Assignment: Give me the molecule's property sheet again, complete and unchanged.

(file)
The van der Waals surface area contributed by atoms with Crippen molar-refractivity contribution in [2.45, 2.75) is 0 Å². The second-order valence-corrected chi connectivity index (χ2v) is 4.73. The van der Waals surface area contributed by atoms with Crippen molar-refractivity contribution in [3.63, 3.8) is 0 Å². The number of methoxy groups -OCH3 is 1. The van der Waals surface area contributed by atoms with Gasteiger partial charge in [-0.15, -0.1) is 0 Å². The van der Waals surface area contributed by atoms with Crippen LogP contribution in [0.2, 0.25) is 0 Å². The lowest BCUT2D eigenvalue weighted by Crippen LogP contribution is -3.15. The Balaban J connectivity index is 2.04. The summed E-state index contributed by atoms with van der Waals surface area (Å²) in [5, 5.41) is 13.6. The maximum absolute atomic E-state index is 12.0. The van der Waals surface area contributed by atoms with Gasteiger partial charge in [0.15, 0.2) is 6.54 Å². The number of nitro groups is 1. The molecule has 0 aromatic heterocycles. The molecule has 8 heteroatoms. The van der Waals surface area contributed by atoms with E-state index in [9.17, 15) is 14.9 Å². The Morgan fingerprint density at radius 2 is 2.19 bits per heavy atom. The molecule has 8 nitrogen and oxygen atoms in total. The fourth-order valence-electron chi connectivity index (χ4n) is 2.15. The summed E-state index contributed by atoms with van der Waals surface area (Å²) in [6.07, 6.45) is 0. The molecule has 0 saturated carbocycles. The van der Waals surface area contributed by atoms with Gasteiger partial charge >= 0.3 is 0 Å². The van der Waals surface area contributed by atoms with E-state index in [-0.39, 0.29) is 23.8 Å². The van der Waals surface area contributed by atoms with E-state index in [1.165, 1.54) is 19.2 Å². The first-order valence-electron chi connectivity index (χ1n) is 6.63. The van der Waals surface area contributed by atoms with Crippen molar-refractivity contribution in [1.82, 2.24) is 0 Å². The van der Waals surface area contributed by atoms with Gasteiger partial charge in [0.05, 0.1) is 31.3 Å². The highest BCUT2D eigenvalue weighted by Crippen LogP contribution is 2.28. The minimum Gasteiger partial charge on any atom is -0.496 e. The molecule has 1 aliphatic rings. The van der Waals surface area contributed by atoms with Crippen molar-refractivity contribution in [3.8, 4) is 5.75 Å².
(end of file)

The van der Waals surface area contributed by atoms with Crippen molar-refractivity contribution in [2.45, 2.75) is 0 Å². The second-order valence-corrected chi connectivity index (χ2v) is 4.73. The van der Waals surface area contributed by atoms with Crippen molar-refractivity contribution in [3.63, 3.8) is 0 Å². The number of methoxy groups -OCH3 is 1. The van der Waals surface area contributed by atoms with Gasteiger partial charge in [-0.15, -0.1) is 0 Å². The van der Waals surface area contributed by atoms with Crippen LogP contribution in [0.2, 0.25) is 0 Å². The lowest BCUT2D eigenvalue weighted by Crippen LogP contribution is -3.15. The Balaban J connectivity index is 2.04. The summed E-state index contributed by atoms with van der Waals surface area (Å²) in [5, 5.41) is 13.6. The maximum absolute atomic E-state index is 12.0. The van der Waals surface area contributed by atoms with Gasteiger partial charge in [0.15, 0.2) is 6.54 Å². The number of nitro groups is 1. The molecule has 0 aromatic heterocycles. The molecule has 8 heteroatoms. The van der Waals surface area contributed by atoms with E-state index in [9.17, 15) is 14.9 Å². The Morgan fingerprint density at radius 2 is 2.19 bits per heavy atom. The molecule has 8 nitrogen and oxygen atoms in total. The fourth-order valence-electron chi connectivity index (χ4n) is 2.15. The summed E-state index contributed by atoms with van der Waals surface area (Å²) in [6.07, 6.45) is 0. The molecule has 0 saturated carbocycles. The van der Waals surface area contributed by atoms with Gasteiger partial charge >= 0.3 is 0 Å². The van der Waals surface area contributed by atoms with E-state index in [-0.39, 0.29) is 23.8 Å². The van der Waals surface area contributed by atoms with E-state index in [1.165, 1.54) is 19.2 Å². The first-order valence-electron chi connectivity index (χ1n) is 6.63. The van der Waals surface area contributed by atoms with Crippen molar-refractivity contribution in [1.82, 2.24) is 0 Å². The van der Waals surface area contributed by atoms with Gasteiger partial charge in [0.05, 0.1) is 31.3 Å². The highest BCUT2D eigenvalue weighted by Crippen LogP contribution is 2.28. The minimum Gasteiger partial charge on any atom is -0.496 e. The molecule has 1 aliphatic rings. The van der Waals surface area contributed by atoms with Crippen molar-refractivity contribution in [3.8, 4) is 5.75 Å².